We wish to study the relationship between unsystematic risk in the product market and coalition formation of oligopolistic firms. Specifically, we conjecture that increasing market volatility leads to larger coalitions. Starting from the assumption that firms are risk averse, firms attempt to avoid risk — which we identify with market volatility — by sharing it, and they do that by forming coalitions. Coalitions here are taken to be a subset of firms that coordinate their courses of action. Examples include complete mergers and cartels whose self-enforcing actions are coordinated. Our model is based on the noncooperative game that was initiated by Selten (1981) and Rubinstein (1982): players make sequential proposals to form coalitions. Their decision to participate in a coalition rests on an extensive form game of offers and counter offers. In another branch of the literature, externalities are permitted in such an extensive form game. Bloch (1995) studied associations in a two-stage model that yielded externalities to the participating firms which compete with each other and with outsiders in the market in the second stage. The sequential coalition formation decision is made in the first stage. In another paper, Bloch (1996) considers a more general sequential coalition model, assuming that the division of a coalition’s payoff is fixed. Brown and Chiang study the role of externalities in the form of cost saving in mergers and cartel formation (1997); they also examine managerial incentives and other externalities in mergers and cartels (1998). Conditions for a unique subgame perfect equilibrium of a sequential proposal game with externalities are given by Brown and Chiang (1999). Yi (1997), and Ray and Vohra (1997) make valuable contributions to this literature; they categorize various rules under which noncooperative sequential games proceed, analyze efficiency, stability, and similar properties of a sequential proposal model that involve externalities.1 In the externality literature of which this paper is a part, the payoff for each firm in a coalition depends on the coalition structure as a whole. To illustrate the coalition structure, suppose that, ex ante, there are three identical firms in an oligopoly. Label them sequentially. Four potential coalition structures can potentially form. One includes Firms 2 and 3 in a coalition and Firm 1 as a singleton; a second has all three firms are singletons; a third coalition structure includes Firms 1 and 2 in a coalition, while Firm 3 is a singleton; and the last is the grand coalition itself. (Symmetry obviates the need to consider the coalition structure in which Firms 1 and 3 coalesce, while Firm 2 remains a singleton.) Externalities can be expressed as shifts in the payoffs to all three firms in the four coalition structures for given output rates of the firms — for example, the payoff to Firm 1 in the first coalition structure may differ from the payoff to Firm 1 in the second coalition structure. The reason that externalities appear in the sequential coalition formation game is because firms are assumed to be farsighted and consider the consequences of their moves. As their turn to propose or respond to a coalition proposal comes up, they evaluate the effects of the various coalition structures on any coalition decision they make. This essential property is developed more fully in the literature on sequential coalition formation.2 Some studies have touched on the conjecture. Dewey (1961) claims that mergers are simply an efficient way to transfer assets from failing to successful firms; and there appears to be some empirical evidence for that hypothesis. If all firms are risk averse with declining risk aversion successful firms would tend to be less risk averse than failing firms and hence their acquisition can be interpreted as a risk spreading device. Gort (1969) argues that economic disturbances generate discrepancies in valuation of the type needed to produce mergers. One consequence is that the variance in valuations increases. It is a standard implication of risk aversion that the pooling of resources and the spreading of risk in an attempt to realize a rate of return that approaches the expected rate. We take this to be a natural motive for coalition formation. Of course, it is a consequence of the conjecture that firms and industries in relatively more risky endeavors — like those whose demand is more subject to cyclical factors than others in less volatile environments — are more likely to attempt to share risk and diversify, an empirical implication that we have not seen systematically tested. It is sufficient, both to validate and refute our conjecture, that we consider a simple, symmetric, two-stage, quantity-setting oligopoly model. In the first stage, firms make their self-enforcing coalition decisions, while in the second stage, they choose outputs as their strategies. All firms are identical, ex ante. Of course, in such a symmetric model the intra-coalitional share of the coalition’s payoff requires no cooperative game to determine it since all firms in the coalition receive the same payoff. Hence, the self-enforcing property is preserved in all aspects of the model. Though we focus on the symmetric model, some examples are given in which firms’ markets differ because of different random disturbances. These examples support the symmetric results and offer more suggestions for further inquiry. Central to our results is the rule by which coalitions can form. In a symmetric oligopoly firms can play an open membership game in which membership is open to all players who find it in their interest to adopt a joint output strategy. Alternatively, they can play by a unanimity rule in which a coalition forms if and only if all potential members agree to form it. It turns out the conjecture is sensitive to these rules. Our principal findings show the conjecture, increasing risk leads to larger coalitions, is not robust with regard to the rules of coalition formation. It fails, generally, in an oligopoly whose firms play by a unanimity rule but it is validated when they allow open membership. Interpretations and examples are given for these and other results that pertain to the inter-correlations of market volatility. Nevertheless, in spite of the different outcomes due to the two rules, we can say that if the volatility is sufficiently high, the conjecture holds irrespective of the rule by which coalitions form. Our model, which incorporates coalition formation with externalities and market volatility, is very simple. It is a complete information model in which unsystematic risk is represented by an additive random disturbance to demand. The model itself has an illustrious history, the demand specification first being used by Bowley (1924) and later by Spence (1976) and Dixit (1979). Products are taken to be imperfectly substitutable, with more differentiation raising the demand curves facing all firms. Thus, the implied market size increases as the degree of differentiation rises. This formulation is different from the other comparable formulation (see Shubik and Levitan, 1980). Modelling demand uncertainty has drawn considerable attention since Weitzman (1974). In their important contributions, Klemperer and Meyer, 1986 and Klemperer and Meyer, 1989 adopt the supply function approach and show that additive demand uncertainty can give rise to supply function equilibria. This endogenizes the firms’ decisions to set quantity as in the Cournot model, or price as in the Bertrand model. When products are differentiated, it turns out that the supply function equilibria resemble a Cournot or a Bertrand equilibrium, depending on the nature of technology. More specifically, when marginal costs slope upward (downward), the unique Nash equilibrium involves firms choosing quantities (prices). Since we assume that marginal cost is constant in our model, the following Klemperer and Meyer (1986), pp. 1269–1270) results are especially pertinent: ‘…with differentiated products, even in the limit as marginal cost becomes constant…, the equilibrium supply functions remain upward-sloping.’ In this framework, the quantity-setting-Cournot model is selected by firms. With differentiated products, firms possess some monopoly power in their own market and consequently, the supply function does not tend to be flat even when marginal costs are constant. Prices are above Bertrand levels. In short, the use of the quantity-setting, Cournot model and the assumption of constant marginal costs on which our analysis is based are not inconsistent. Needless to say, caution should be exercised when technology exhibits decreasing returns. In this case, the Bertrand model is more appropriate, so that whether the conjecture holds generally is an open question. Though there is a large literature that assumes uncertainty as we do, it does exact a price — namely, the assumption that firms are risk averse.3 This runs counter to a result from classical portfolio theory where it is known that the strategy of diversification — investing small fractions of wealth in each of a large number of noncorrelated securities — reduces risk. In the limit, any portfolio in which an investor’s wealth is invested equally in N securities with independently distributed returns achieves a riskless return as N increases beyond bound ( Werner, 1997). A risk averse investor would prefer the limit riskless return to the return of any portfolio. In effect, all investor risk is diversified away in equilibrium if all investors are small, there are perfect capital markets in which all securities are not perfectly correlated, and agency problems in firms are non-existent. A large number of studies in various fields — for example, contract, portfolio, and insurance theory — implicitly or otherwise justify the assumption that firms are risk neutral by appealing to the classical result that investors, qua owners, achieve a risk neutral allocation in equilibrium. This risk neutrality property rests on the assumption that investors are small. If for some reason N does not increase beyond bound all risk need not be diversified away, under-diversification is the result, at least for some investors. Thus the assumption of risk neutrality on the part of all investors in equilibrium is not valid. In particular, a branch of the portfolio literature studies concentrated ownership, where it is found that the ownership structure of firms affects their payoffs by influencing the amount of monitoring of management ( Admati et al., 1994, Zhang, 1998 and Black, 1992). 4 Firms then are subject not only to systematic risk but also to unsystematic risk. The results concerning coalition formation and unsystematic risk in this paper apply to such firms. Managerial ownership has also been adduced as a reason that those firms are risk averse. Because managers have a personal portfolio that is underdiversified after their commitments of human and financial capital, it is argued (Treynor and Black, 1976) that management’s risk aversion results in efforts to reduce risk. Empirical evidence consistent with this has been found by Amihud and Lev (1981), May (1995) and Chen et al. (1998). Another segment of the literature leads to the conclusion that concentrated ownership should not be unexpected. The general equilibrium literature under uncertainty (Arrow and Hahn, 1971) — assuming complete information and no oligopoly problems — justifies the canonical assumption of risk neutrality on the part of firms as follows. In this uncertainty model, the commodities consumed and the outputs produced by firms are defined not only by their physical properties but also by an event conditional upon when it is available, the states of the world. In a two period world of uncertainty, the true state of the world is unknown in the first period but it is revealed in the second. Under standard convexity assumptions, a competitive equilibrium results that yields a set of prices such that each price is associated with a claim on producers. The producers promise to supply a unit of a commodity if a certain state occurs and nothing otherwise. If there is a price for each good in each state, the firm need only maximize its profits, acting as if it were risk neutral. All the risk bearing is done by consumers as their risk preferences allow. That means that consumers effectively write and sell insurance policies. The result is that a competitive equilibrium exists in a world of uncertainty and all firms are risk neutral, though consumers need not be. However, change the model to allow for stock ownership as follows: retain the complete information assumption, and allow for a mixture of insurance markets, markets of shares of ownership in firms, and markets for other assets. Then, even the general equilibrium model produces a potential mismatching of owners’ preferences and the production possibilities of firms (Dreze, 1974). In a two-firm, two-state, two-consumer example, Dreze allows each risk neutral firm to produce optimally, given the consumption preferences of its owner. With the firms’ production plans taken as given, and with shares in both firms selling at the same price, he shows that the optimal portfolios and the production plans are inefficient. One way to achieve efficiency is to have major changes in the composition of ownership. As Dreze explains: ‘The initiative now lies with the consumers. But this requires additional information on their part: each consumer must know the production set of the other firm, not only its production plan. Furthermore, major changes in ownership fractions are again required: in order to exert enough influence on the decision within the firm to move its production plan (in the appropriate direction), the consumer may have to acquire a majority interest.’ (Dreze, 1974, pp. 149–150). In short, the introduction of uncertainty into a general equilibrium model in which shares of firms are owned by consumers can result in a mismatching inefficiency; and hence, there is an incentive to concentrate ownership of firms in order to bring production plans more in line with consumer preferences. Summing up, concentrated ownership can arise from the incentive to monitor management in order to avoid agency problems or to align production plans with owners’ preferences. In either event, ownership can be expected to be concentrated, leading to under-diversification of owners’ financial portfolio and, when firms are managed by owners, under-diversification, also, of human capital endeavors. For this reason, firms themselves attempt to reduce market risk. The paper is organized as follows. The assumptions and notation of the Cournot-Nash model under uncertainty immediately follows. The second stage output decisions, along with certain results involving coalitional output and market volatility, are then presented. This is followed by the first stage analysis of sequential coalition formation and our principal findings. Concluding remarks complete the paper.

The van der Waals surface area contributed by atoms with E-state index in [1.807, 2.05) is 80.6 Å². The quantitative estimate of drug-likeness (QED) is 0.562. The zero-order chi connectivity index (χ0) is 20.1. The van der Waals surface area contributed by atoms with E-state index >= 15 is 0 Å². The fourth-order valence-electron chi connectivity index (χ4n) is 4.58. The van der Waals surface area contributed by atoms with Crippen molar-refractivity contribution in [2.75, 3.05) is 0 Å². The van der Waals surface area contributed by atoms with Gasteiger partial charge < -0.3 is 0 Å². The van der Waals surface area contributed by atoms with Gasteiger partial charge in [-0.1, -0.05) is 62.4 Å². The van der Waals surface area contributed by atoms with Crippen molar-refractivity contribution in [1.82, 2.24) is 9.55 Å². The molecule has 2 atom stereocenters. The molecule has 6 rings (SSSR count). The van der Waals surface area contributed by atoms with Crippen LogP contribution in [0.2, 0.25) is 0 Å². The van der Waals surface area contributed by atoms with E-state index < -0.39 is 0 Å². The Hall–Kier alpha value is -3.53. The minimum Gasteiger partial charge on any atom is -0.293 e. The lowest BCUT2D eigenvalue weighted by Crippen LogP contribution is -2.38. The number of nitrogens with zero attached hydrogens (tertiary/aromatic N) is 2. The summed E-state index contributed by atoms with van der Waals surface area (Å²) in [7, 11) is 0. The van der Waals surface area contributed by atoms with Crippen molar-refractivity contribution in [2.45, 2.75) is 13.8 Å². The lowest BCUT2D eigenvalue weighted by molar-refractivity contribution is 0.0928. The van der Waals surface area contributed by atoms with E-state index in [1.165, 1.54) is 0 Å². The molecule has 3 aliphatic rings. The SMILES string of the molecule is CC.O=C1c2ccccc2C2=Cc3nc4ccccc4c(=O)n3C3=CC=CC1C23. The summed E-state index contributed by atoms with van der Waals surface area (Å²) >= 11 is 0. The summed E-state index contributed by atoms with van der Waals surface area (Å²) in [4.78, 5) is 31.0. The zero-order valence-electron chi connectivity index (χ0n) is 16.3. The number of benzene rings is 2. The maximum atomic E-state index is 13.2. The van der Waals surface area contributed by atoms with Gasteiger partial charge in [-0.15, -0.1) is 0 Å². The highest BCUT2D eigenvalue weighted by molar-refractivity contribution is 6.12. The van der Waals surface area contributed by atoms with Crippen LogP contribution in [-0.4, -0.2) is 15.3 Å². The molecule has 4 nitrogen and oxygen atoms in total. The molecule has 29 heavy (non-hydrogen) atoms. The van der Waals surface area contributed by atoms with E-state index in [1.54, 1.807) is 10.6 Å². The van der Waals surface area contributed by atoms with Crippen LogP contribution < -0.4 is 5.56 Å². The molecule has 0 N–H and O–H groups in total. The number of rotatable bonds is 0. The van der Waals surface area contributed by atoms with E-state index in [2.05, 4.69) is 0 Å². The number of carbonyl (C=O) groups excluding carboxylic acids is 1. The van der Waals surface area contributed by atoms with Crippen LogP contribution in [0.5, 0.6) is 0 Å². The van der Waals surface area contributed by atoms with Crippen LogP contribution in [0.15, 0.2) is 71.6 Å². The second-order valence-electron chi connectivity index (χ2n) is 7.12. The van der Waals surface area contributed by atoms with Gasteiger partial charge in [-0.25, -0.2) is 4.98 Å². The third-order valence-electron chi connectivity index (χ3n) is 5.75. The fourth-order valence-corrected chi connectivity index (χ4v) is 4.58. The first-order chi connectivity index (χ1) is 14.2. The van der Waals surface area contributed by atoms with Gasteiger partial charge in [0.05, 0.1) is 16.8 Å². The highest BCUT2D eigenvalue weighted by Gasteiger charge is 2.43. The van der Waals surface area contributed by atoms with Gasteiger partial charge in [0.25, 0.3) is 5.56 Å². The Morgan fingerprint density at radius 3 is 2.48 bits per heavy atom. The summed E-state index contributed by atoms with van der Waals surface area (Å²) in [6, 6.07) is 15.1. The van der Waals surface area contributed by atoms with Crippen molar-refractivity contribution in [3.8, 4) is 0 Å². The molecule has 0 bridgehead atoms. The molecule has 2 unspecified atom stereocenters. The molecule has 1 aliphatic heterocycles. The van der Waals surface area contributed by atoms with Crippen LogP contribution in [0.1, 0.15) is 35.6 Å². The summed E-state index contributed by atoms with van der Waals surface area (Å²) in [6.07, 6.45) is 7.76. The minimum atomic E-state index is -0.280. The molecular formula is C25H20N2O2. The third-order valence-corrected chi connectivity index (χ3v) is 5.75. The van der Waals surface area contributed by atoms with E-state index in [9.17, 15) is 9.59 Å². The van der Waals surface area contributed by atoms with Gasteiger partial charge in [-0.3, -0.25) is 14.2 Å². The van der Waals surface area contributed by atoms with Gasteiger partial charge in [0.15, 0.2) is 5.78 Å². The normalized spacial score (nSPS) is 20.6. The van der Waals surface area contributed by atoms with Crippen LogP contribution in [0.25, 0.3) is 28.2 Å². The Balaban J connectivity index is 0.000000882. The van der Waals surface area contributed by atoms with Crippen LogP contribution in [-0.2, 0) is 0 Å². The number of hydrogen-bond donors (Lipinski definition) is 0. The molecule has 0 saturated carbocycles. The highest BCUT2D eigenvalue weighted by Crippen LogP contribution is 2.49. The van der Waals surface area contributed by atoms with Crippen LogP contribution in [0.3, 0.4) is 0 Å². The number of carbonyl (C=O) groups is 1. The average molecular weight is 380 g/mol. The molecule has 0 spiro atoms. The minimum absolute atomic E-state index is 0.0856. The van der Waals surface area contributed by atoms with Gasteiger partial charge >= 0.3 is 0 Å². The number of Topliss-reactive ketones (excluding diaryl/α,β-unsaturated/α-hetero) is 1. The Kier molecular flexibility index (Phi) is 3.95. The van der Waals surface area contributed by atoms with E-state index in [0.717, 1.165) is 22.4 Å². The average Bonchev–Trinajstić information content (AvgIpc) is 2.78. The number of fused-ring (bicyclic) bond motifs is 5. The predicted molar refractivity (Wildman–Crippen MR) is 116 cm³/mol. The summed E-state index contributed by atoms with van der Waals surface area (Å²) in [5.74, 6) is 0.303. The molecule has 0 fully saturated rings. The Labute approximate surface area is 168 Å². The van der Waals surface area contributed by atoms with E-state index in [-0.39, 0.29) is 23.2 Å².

#### نتیجه گیری انگلیسی

Our analysis applies to quantity-setting oligopolistic firms that are risk averse. Accepting this, our conjecture has considerable intuitive appeal. The desire to reduce risk by sharing it is a natural consequence of risk aversion, and coalition formation is a natural way to share risk. Hence, there is considerable force to the conjecture that more market volatility leads to larger coalitions. But the conjecture is not vacuous because it does not hold in all cases. A change in the rule of how a coalition forms, from open membership to a unanimity rule, can invalidate it. Our simple symmetric model suffices both to confirm the conjecture in the open membership rule case and to refute it when unanimity is required for a coalition to form. Though the conjecture does not hold, in general when the unanimity rule applies, neither does it always fail. In fact, the conjecture holds nicely for higher ranges of the market volatility measure. If the variance of demand increases from a level in a middle range to a higher level, coalition size increases, no matter what the rule. It only fails when the market volatility is sufficiently low and proceeds to a middle range. Considerable volatility is required to overcome coalition-destroying factors in unanimity based coalitions — the principal factor being the Stigler effect, which is the desire by firms to remain outside coalitions in order to free ride on the price rise effected by the increase in the monopoly power of a coalition. In sum, if market volatility starts at a low level and proceeds to a moderate level, do not expect a general increase in coalition size. But if it is sufficiently large, coalition size rises with market volatility, independently of the coalition-forming rule. Our analysis rests on a complete information model and the assumption that uncertainty resides in the demand for the products. Whether the results hold for asymmetric information concerning demand uncertainty or cost uncertainty, this relaxation of the complete information assumption in its several directions remains to be pursued. Also, the paper raises immediate caveats concerning the assumptions that firms compete in quantities and that marginal costs are constant. Clearly, these have to be relaxed. It remains an open question whether our results can be extended to the decreasing marginal cost case, and especially to the subcase where only a Bertrand equilibrium can be obtained. We add that with regard to the latter, there is a need to examine coalition formation within Bertrand price-setting oligopolies. These are worthy subjects for future research.